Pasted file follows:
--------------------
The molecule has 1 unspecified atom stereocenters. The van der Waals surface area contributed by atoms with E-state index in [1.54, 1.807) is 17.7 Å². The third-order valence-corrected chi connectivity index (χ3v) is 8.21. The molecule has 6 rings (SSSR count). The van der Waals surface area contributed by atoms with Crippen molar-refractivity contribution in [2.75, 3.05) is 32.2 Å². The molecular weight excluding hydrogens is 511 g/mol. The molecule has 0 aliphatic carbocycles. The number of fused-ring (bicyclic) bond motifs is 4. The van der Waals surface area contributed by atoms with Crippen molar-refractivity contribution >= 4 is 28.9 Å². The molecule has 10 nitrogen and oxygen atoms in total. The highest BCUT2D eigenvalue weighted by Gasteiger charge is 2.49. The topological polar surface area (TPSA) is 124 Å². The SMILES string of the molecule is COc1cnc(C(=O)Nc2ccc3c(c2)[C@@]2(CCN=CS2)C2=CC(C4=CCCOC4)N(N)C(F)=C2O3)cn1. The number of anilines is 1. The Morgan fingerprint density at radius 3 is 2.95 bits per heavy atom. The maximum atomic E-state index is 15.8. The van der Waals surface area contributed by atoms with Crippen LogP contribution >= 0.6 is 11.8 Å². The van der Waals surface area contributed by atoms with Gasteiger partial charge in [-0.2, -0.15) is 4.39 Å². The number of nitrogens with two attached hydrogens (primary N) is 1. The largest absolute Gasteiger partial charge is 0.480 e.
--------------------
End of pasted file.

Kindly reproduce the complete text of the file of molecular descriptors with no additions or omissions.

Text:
The molecule has 1 unspecified atom stereocenters. The van der Waals surface area contributed by atoms with E-state index in [1.54, 1.807) is 17.7 Å². The third-order valence-corrected chi connectivity index (χ3v) is 8.21. The molecule has 6 rings (SSSR count). The van der Waals surface area contributed by atoms with Crippen molar-refractivity contribution in [2.75, 3.05) is 32.2 Å². The molecular weight excluding hydrogens is 511 g/mol. The molecule has 0 aliphatic carbocycles. The number of fused-ring (bicyclic) bond motifs is 4. The van der Waals surface area contributed by atoms with Crippen molar-refractivity contribution >= 4 is 28.9 Å². The molecule has 10 nitrogen and oxygen atoms in total. The highest BCUT2D eigenvalue weighted by Gasteiger charge is 2.49. The topological polar surface area (TPSA) is 124 Å². The SMILES string of the molecule is COc1cnc(C(=O)Nc2ccc3c(c2)[C@@]2(CCN=CS2)C2=CC(C4=CCCOC4)N(N)C(F)=C2O3)cn1. The number of anilines is 1. The Morgan fingerprint density at radius 3 is 2.95 bits per heavy atom. The maximum atomic E-state index is 15.8. The van der Waals surface area contributed by atoms with Crippen LogP contribution >= 0.6 is 11.8 Å². The van der Waals surface area contributed by atoms with Gasteiger partial charge in [-0.2, -0.15) is 4.39 Å². The number of nitrogens with two attached hydrogens (primary N) is 1. The largest absolute Gasteiger partial charge is 0.480 e.